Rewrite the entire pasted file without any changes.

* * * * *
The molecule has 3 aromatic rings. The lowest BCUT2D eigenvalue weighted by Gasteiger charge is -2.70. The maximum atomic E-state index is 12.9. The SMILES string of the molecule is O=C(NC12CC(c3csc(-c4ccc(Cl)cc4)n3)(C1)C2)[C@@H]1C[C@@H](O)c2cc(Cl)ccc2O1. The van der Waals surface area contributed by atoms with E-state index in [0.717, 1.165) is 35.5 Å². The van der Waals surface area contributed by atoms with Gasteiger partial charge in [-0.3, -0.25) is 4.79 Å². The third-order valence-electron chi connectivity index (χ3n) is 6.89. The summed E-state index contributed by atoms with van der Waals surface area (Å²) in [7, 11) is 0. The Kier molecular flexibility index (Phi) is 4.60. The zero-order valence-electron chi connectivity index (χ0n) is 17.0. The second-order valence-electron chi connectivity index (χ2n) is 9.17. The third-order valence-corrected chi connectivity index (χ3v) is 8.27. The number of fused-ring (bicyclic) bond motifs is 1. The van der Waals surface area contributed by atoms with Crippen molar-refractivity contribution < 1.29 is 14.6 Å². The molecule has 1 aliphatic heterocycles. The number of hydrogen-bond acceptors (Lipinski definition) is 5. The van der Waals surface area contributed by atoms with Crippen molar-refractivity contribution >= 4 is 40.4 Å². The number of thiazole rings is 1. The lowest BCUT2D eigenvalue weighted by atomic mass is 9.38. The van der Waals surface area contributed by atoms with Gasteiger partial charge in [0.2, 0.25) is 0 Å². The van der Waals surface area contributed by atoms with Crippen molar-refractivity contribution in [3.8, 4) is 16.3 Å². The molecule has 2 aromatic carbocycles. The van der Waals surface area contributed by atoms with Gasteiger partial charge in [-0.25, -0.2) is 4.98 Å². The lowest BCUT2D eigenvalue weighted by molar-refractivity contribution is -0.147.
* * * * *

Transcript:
The molecule has 3 aromatic rings. The lowest BCUT2D eigenvalue weighted by Gasteiger charge is -2.70. The maximum atomic E-state index is 12.9. The SMILES string of the molecule is O=C(NC12CC(c3csc(-c4ccc(Cl)cc4)n3)(C1)C2)[C@@H]1C[C@@H](O)c2cc(Cl)ccc2O1. The van der Waals surface area contributed by atoms with E-state index in [0.717, 1.165) is 35.5 Å². The van der Waals surface area contributed by atoms with Gasteiger partial charge in [-0.3, -0.25) is 4.79 Å². The third-order valence-electron chi connectivity index (χ3n) is 6.89. The summed E-state index contributed by atoms with van der Waals surface area (Å²) in [7, 11) is 0. The Kier molecular flexibility index (Phi) is 4.60. The zero-order valence-electron chi connectivity index (χ0n) is 17.0. The second-order valence-electron chi connectivity index (χ2n) is 9.17. The third-order valence-corrected chi connectivity index (χ3v) is 8.27. The number of fused-ring (bicyclic) bond motifs is 1. The van der Waals surface area contributed by atoms with Crippen molar-refractivity contribution < 1.29 is 14.6 Å². The molecule has 1 aliphatic heterocycles. The number of hydrogen-bond acceptors (Lipinski definition) is 5. The van der Waals surface area contributed by atoms with Crippen molar-refractivity contribution >= 4 is 40.4 Å². The number of thiazole rings is 1. The lowest BCUT2D eigenvalue weighted by atomic mass is 9.38. The van der Waals surface area contributed by atoms with Gasteiger partial charge in [0.2, 0.25) is 0 Å². The van der Waals surface area contributed by atoms with Crippen molar-refractivity contribution in [3.8, 4) is 16.3 Å². The molecule has 2 aromatic carbocycles. The van der Waals surface area contributed by atoms with Gasteiger partial charge in [-0.25, -0.2) is 4.98 Å². The lowest BCUT2D eigenvalue weighted by molar-refractivity contribution is -0.147.